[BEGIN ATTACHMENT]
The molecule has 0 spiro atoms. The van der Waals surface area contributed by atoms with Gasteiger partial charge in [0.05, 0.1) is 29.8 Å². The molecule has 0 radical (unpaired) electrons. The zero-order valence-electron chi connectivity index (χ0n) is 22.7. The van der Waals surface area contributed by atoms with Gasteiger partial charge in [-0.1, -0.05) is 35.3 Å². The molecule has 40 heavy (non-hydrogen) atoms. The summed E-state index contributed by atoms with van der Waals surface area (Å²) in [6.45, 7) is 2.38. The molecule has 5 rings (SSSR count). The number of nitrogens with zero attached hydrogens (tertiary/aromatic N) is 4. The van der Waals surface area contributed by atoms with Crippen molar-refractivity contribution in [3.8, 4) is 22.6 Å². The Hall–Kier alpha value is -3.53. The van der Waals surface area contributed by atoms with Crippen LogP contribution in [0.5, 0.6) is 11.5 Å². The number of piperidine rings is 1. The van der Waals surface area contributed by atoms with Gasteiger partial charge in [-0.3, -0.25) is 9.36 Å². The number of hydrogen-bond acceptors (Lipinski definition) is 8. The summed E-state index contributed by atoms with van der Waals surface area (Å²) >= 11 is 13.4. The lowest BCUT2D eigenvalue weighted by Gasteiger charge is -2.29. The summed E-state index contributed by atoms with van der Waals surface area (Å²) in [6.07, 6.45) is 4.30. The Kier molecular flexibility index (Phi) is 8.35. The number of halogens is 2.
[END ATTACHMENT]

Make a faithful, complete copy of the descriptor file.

The molecule has 0 spiro atoms. The van der Waals surface area contributed by atoms with Gasteiger partial charge in [0.05, 0.1) is 29.8 Å². The molecule has 0 radical (unpaired) electrons. The zero-order valence-electron chi connectivity index (χ0n) is 22.7. The van der Waals surface area contributed by atoms with Gasteiger partial charge in [-0.1, -0.05) is 35.3 Å². The molecule has 40 heavy (non-hydrogen) atoms. The summed E-state index contributed by atoms with van der Waals surface area (Å²) in [6.45, 7) is 2.38. The molecule has 5 rings (SSSR count). The number of nitrogens with zero attached hydrogens (tertiary/aromatic N) is 4. The van der Waals surface area contributed by atoms with Crippen molar-refractivity contribution in [3.8, 4) is 22.6 Å². The Hall–Kier alpha value is -3.53. The van der Waals surface area contributed by atoms with Crippen LogP contribution in [0.5, 0.6) is 11.5 Å². The number of piperidine rings is 1. The van der Waals surface area contributed by atoms with Gasteiger partial charge in [-0.3, -0.25) is 9.36 Å². The number of hydrogen-bond acceptors (Lipinski definition) is 8. The summed E-state index contributed by atoms with van der Waals surface area (Å²) >= 11 is 13.4. The lowest BCUT2D eigenvalue weighted by Gasteiger charge is -2.29. The summed E-state index contributed by atoms with van der Waals surface area (Å²) in [6.07, 6.45) is 4.30. The Kier molecular flexibility index (Phi) is 8.35. The number of halogens is 2.